I know people with cancer who say they don’t believe in positive thinking, and health care providers who say patients should not have to “think positive”. I agree that pretending to be positive when you’re feeling stressed or depressed is not a wise thing to do. However, I believe I would have died long ago if I hadn’t managed to convert my negative thinking and depression into positive thinking and hope, so that I would live to see my children grow up.

The key is to do the work to get rid of negative thoughts and depression. CBT has been proven to be an effective way to control depression, but it takes a willingness to work on it and requires an element of support, as it is very difficult to do this alone.

I know how hard it is to be in the depths of depression; I’ve been there, with thoughts of being so miserable I wanted my life to end. Usually what happened to break that cycle was for me to find something else to focus on, and force myself to put time and effort into getting busy with that. Gradually I could feel myself in a bit of an upward spiral and with sheer determination I would climb up out of the deep, dark, pit where I had previously seen myself trapped. It was helpful to find something to work towards and to think about besides the bottom of that pit.

When I hear people say “I don’t believe in positive thinking” it makes me cringe, because I would not want to go back to that state where I was such a negative thinker. My life has improved 100% since I learned to see things in a different light and focus on positive thoughts every day.

I ask the question “What do you want more of in your life?” If the answer is love, peace, and joy, then I encourage people to do what it takes to reach out for those things which bring happiness.

Cancer is a cruel disease, but it can also teach us some valuable lessons. My experience has taught me to live one day at a time, and to pay attention to the good things in life. I have many positive emotions which feel so much better than the negative emotions I used to spend time with. Now when those negative emotions appear, I am able to process them and let them go, so they can be replaced with love, compassion, and forgiveness for me as well as for others.

Yoga program helps people with cancer

September 8, 2009

Yoga Thrive is a program designed to help people recover from cancer; participants are “calmer, more limber and stronger than before” says writer Hayley Mick in the Globe and Mail recently. Yoga Thrive instructors are specially trained with regard to cancer and will modify stretches to accommodate people who have had surgery, etc.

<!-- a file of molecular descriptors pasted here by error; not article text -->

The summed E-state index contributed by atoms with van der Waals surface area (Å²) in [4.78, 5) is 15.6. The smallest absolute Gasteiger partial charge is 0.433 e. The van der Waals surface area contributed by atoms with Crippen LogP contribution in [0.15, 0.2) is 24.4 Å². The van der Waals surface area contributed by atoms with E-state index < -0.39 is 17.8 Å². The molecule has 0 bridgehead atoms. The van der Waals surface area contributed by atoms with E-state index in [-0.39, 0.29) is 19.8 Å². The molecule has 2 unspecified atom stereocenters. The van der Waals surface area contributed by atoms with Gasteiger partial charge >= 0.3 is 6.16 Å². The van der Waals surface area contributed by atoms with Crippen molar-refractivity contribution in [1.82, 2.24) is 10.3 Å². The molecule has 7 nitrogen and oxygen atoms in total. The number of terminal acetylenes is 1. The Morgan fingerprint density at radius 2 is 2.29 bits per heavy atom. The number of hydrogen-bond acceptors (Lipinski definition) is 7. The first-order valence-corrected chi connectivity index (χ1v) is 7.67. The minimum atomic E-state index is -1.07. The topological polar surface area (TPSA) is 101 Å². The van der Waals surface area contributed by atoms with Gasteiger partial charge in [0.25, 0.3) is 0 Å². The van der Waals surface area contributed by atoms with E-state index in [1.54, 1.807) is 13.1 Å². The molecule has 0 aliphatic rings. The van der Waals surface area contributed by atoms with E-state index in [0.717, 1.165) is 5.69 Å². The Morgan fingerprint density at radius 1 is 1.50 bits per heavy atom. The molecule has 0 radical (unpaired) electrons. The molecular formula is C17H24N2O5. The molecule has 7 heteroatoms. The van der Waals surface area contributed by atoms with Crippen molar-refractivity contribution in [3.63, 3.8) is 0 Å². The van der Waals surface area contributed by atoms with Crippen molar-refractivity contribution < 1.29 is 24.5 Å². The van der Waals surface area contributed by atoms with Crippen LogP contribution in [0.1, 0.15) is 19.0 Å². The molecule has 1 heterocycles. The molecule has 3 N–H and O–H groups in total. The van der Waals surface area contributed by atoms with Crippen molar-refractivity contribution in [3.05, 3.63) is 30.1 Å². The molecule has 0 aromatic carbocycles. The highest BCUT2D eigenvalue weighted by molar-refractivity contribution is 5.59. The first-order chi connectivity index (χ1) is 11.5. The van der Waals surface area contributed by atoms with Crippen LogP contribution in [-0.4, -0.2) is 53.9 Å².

Exercise is good for people recovering from cancer, even in the early stages of treatment as long as they’re careful not to overdo it. Yoga will provide the added benefit of the mind-body connection so that people are more in tune with listening to the body if it is saying “No”. Gentle yoga exercise includes deep breathing to promote relaxation, which is a valuable tool in cancer recovery.

Hopefully the Yoga program will produce a similar effect to the dragon boat movement started in 1996 in Vancouver, BC by Dr. Don MacKenzie and a team of energetic breast cancer survivors. Abreast in a Boat (AIAB) was created to show that it’s still possible to exercise after breast cancer surgery. It has been a huge success and women all over the world find enrichment in their lives because of it. Dragon boating provides people with physical exercise, a support group, camaraderie, entertainment, travel, a purpose in life, and much more.

It’s no wonder that recurrence of cancer is reduced when people get together to exercise. Physical exercise alone reduces recurrence; add to that the interaction of people in a similar situation, and the emotional, psychosocial, and spiritual benefits increase as well. I hope the Yoga program catches on and that more people will benefit from learning to control cancer and raise their quality of life.

Cancer does not have to be a death sentence. Just ask the members of Abreast in a Boat and they will tell you their lives have been enriched following a diagnosis of cancer. If it is diagnosed early enough, cancer can be a wake up call and provide an opportunity to make the most of each day.